-Tony


#13

Protecting your copyright certainly isn't a bad thing. And as a webmaster whose images are regularly copied, I can even understand why someone would want to go to such extremes as Getty. But this kind of exhaustive search for stolen images comes with a price tag -- and it's not Getty who pays the price, but lots of website owners who have to pay for the extra bandwidth usage without any benefit to them.

I don't understand why a bot should consume anymore bandwidth than it takes to copy the picture(s) to their own server to analyze it.
It consumes exactly the bandwidth it takes to copy the pictures to their own server. No more, no less. But if you have a website with large photo galleries with, say, hundreds or thousands of photos, then we are talking about a lot of bandwidth, especially if the bot comes by regularly and not just once.

Another problem is that bots tend to download large amounts of data within a very short time (whereas humans download one image, view it, download another, view it, ...), which may well choke the entire server for a while.


#14

It's never that simple. We run a website that has GBs of images provided by PR companies to promote their products. Everything should be 100% licensed by them through the appropriate groups, but there's always a remote chance that we'll get fined $2K for one random image...


#15

They're actually uploaded to you server, and not linked? If they are then don't they have to sign a contract with you and can't you stipulate in the contract that they are responsible for any financial or legal harm you suffer if they give you an image they don't have copyright to?

Someone else here mentioned that it's common practice for websites to allow third-parties to upload images to their sites but I think that's the exception, not the rule.
I'm a photographer with about 250 images on my own site (but they're all mine) and I'm very active on lots of photography discussion forums and all but one (photo.net)that I use simply have participants LINK to their images, so the actual image is served from the participat's server, not the forum host. That way they avoid both the legal issues and bandwidth problems.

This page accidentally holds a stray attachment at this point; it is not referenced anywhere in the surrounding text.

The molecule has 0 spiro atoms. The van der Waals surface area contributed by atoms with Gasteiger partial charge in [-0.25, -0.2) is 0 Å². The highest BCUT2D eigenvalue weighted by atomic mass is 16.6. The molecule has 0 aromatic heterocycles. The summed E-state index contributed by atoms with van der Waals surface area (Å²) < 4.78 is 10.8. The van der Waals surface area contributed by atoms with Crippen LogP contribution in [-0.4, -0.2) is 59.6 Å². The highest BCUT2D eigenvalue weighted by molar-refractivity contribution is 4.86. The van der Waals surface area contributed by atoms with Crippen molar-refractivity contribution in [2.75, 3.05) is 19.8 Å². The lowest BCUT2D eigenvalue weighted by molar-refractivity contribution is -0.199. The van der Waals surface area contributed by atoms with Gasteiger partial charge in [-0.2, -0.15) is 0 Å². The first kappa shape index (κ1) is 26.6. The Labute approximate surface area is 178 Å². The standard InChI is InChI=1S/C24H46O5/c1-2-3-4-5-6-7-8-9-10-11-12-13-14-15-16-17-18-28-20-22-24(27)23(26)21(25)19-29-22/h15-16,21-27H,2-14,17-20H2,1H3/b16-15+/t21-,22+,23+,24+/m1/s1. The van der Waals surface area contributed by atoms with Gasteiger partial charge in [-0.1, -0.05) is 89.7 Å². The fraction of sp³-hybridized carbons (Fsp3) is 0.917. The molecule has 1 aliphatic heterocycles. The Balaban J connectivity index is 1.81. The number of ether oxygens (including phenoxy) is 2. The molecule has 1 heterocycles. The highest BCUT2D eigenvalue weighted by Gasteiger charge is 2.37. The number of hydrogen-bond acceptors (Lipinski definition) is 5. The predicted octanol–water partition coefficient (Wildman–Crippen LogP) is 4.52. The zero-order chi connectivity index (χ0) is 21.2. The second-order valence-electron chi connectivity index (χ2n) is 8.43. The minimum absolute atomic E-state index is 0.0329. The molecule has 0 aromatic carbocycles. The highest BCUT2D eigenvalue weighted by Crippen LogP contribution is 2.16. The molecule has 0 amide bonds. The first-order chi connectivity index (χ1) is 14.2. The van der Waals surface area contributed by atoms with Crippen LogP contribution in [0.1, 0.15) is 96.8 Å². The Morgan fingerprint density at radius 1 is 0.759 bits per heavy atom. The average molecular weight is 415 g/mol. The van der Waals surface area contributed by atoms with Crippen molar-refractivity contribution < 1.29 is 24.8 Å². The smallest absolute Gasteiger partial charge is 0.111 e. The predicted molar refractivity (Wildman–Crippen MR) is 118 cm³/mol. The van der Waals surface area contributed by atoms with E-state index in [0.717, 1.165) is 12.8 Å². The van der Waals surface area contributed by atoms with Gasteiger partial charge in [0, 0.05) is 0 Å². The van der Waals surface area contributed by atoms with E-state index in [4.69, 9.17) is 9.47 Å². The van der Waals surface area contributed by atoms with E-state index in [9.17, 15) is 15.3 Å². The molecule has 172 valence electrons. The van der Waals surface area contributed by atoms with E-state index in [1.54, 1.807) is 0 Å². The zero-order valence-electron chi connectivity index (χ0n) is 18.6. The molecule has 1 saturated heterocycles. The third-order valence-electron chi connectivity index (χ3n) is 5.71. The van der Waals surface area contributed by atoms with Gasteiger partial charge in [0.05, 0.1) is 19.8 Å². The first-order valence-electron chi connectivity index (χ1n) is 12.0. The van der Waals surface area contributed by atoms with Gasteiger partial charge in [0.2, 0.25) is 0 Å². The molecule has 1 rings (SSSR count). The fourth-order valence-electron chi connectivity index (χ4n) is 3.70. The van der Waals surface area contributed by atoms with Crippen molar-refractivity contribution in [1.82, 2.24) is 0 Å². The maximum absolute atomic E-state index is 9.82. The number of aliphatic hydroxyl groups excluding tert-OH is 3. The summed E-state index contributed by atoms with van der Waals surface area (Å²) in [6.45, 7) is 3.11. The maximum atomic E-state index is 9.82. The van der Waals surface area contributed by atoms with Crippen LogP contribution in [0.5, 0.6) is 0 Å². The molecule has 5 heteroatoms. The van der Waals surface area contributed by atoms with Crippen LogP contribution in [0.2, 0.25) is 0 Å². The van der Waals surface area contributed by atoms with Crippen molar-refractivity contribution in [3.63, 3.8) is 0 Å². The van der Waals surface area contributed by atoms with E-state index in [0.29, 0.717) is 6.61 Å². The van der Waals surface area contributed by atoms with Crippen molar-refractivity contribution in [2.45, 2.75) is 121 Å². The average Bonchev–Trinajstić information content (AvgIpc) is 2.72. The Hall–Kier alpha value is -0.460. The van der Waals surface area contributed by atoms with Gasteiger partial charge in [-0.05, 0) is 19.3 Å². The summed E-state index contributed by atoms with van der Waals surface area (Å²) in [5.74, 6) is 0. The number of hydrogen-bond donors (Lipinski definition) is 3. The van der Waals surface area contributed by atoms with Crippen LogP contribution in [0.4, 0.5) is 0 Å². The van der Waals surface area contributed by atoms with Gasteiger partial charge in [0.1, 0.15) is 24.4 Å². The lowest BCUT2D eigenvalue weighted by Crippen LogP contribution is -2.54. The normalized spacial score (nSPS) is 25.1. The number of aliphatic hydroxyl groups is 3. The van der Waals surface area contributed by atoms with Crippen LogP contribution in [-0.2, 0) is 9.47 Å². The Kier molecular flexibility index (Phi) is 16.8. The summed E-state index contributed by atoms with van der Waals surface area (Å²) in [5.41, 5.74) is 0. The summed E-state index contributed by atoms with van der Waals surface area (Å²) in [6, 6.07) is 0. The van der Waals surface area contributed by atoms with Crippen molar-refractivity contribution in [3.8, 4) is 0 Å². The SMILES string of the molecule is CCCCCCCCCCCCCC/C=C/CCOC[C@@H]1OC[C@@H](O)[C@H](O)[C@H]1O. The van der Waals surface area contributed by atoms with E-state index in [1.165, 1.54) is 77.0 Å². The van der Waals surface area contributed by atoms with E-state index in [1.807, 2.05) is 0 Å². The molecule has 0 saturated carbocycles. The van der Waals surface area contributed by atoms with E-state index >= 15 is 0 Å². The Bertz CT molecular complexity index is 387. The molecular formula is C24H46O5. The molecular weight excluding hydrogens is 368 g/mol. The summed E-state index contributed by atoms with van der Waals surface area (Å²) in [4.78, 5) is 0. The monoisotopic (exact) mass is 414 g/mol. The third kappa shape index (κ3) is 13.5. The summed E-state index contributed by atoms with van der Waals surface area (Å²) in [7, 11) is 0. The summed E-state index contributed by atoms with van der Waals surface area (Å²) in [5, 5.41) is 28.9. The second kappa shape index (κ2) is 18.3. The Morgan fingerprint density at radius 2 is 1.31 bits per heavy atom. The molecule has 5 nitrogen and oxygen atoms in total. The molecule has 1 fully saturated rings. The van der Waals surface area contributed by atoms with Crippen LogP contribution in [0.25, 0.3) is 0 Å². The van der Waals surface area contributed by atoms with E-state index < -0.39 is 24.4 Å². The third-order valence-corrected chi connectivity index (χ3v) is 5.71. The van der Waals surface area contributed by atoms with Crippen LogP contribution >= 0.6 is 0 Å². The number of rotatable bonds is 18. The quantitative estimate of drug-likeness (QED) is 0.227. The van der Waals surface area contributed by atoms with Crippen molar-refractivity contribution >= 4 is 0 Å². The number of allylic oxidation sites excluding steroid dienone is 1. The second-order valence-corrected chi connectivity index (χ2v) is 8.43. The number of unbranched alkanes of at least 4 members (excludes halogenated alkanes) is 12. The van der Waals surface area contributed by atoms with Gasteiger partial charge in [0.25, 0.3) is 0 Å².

#16

I was recently hit with a letter writing campaign from Getty Images claiming that I had used one of their copyrighted images. I had not actually used their image, but rather the photographer had put his work up on several sites - one of which was www.SXC.hu. I obtained his image from SXC, but because Getty also had the image - they believe I obtained it from them.

Messy stuff. So now I'm trying to fight of what amounts to extortion from Getty Images. I have since gone back to SXC and printed all of the license agreements of all images I use from their site in case this should ever happen again. I doubt the photographer whose work is in question is even aware of what's going on. It's an interesting business strategy, but not one that will win over any fans for Getty, who I will now never even consider using in the future.


#17

As webmaster of a village website in the UK the owner of our space has just received a demand for £1,500! Scary stuff and we thought at first it was a scam. Have had calls to the US and an email is in preparation. We cannot afford to pay. The offending image was not known to originate from Getty's stock and looked more like clipart of very average quality! Advice has ranged from ignore it or face the demand head on. What does anyone here think? The image is charged at £205 pounds on the Getty site but, as I say, their threatening letter asks for £1,500. During my phone call their legal office acknowledged that our site was an amateur, non-business one and 'generously' began to offer 75% off. Umm, just £350 then!


#18

Sorry if this would sound stupid, but i have to ask, do they also go after those who got images from their royalty-free collection? I did save and use some for my client's website, though altering it a bit (cropping, adding overlay text etc). So will that cause me or my client trouble?


#19

Royalty free != Free. Generally it means you have to buy a license to use the image in the first place, but you do not subsequently have to pay royalty payments for it's continued use.


#20

Take down the image and see if what KOSH said was true... If you take it down and didn't know about the infringement then they most likely can't charge you (i would think)... Also be sneaky and look to see if the same image is on SXC then say you got it from there...